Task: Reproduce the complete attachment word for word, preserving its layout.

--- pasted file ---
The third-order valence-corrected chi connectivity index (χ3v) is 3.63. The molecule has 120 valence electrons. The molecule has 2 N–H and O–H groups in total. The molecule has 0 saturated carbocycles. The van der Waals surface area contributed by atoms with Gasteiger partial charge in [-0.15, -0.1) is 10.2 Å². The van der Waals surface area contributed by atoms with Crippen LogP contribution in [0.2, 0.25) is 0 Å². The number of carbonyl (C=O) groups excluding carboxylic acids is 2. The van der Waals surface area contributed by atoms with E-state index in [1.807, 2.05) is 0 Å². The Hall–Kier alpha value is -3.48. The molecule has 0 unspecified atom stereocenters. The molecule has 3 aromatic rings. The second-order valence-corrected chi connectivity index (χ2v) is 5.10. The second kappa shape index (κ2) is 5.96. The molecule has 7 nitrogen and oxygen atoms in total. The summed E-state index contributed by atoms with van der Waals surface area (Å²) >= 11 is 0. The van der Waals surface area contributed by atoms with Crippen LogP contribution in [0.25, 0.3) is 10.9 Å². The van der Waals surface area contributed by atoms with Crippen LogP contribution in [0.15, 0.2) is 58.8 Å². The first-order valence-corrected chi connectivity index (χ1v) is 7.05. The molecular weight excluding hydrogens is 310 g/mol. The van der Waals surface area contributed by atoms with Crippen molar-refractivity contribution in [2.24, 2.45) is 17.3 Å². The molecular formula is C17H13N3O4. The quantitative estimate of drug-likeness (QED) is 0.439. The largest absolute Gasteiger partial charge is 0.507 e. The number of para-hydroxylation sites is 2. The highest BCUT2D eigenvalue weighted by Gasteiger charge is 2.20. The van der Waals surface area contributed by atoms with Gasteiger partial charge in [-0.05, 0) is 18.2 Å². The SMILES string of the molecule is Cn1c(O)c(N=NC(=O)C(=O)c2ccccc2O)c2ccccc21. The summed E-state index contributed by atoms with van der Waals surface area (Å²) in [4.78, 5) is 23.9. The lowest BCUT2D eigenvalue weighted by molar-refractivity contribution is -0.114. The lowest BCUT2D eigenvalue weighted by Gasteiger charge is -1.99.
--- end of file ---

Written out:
The third-order valence-corrected chi connectivity index (χ3v) is 3.63. The molecule has 120 valence electrons. The molecule has 2 N–H and O–H groups in total. The molecule has 0 saturated carbocycles. The van der Waals surface area contributed by atoms with Gasteiger partial charge in [-0.15, -0.1) is 10.2 Å². The van der Waals surface area contributed by atoms with Crippen LogP contribution in [0.2, 0.25) is 0 Å². The number of carbonyl (C=O) groups excluding carboxylic acids is 2. The van der Waals surface area contributed by atoms with E-state index in [1.807, 2.05) is 0 Å². The Hall–Kier alpha value is -3.48. The molecule has 0 unspecified atom stereocenters. The molecule has 3 aromatic rings. The second-order valence-corrected chi connectivity index (χ2v) is 5.10. The second kappa shape index (κ2) is 5.96. The molecule has 7 nitrogen and oxygen atoms in total. The summed E-state index contributed by atoms with van der Waals surface area (Å²) >= 11 is 0. The van der Waals surface area contributed by atoms with Crippen LogP contribution in [0.25, 0.3) is 10.9 Å². The van der Waals surface area contributed by atoms with Crippen LogP contribution in [0.15, 0.2) is 58.8 Å². The first-order valence-corrected chi connectivity index (χ1v) is 7.05. The molecular weight excluding hydrogens is 310 g/mol. The van der Waals surface area contributed by atoms with Crippen molar-refractivity contribution in [2.24, 2.45) is 17.3 Å². The molecular formula is C17H13N3O4. The quantitative estimate of drug-likeness (QED) is 0.439. The largest absolute Gasteiger partial charge is 0.507 e. The number of para-hydroxylation sites is 2. The highest BCUT2D eigenvalue weighted by Gasteiger charge is 2.20. The van der Waals surface area contributed by atoms with Gasteiger partial charge in [-0.05, 0) is 18.2 Å². The SMILES string of the molecule is Cn1c(O)c(N=NC(=O)C(=O)c2ccccc2O)c2ccccc21. The summed E-state index contributed by atoms with van der Waals surface area (Å²) in [4.78, 5) is 23.9. The lowest BCUT2D eigenvalue weighted by molar-refractivity contribution is -0.114. The lowest BCUT2D eigenvalue weighted by Gasteiger charge is -1.99.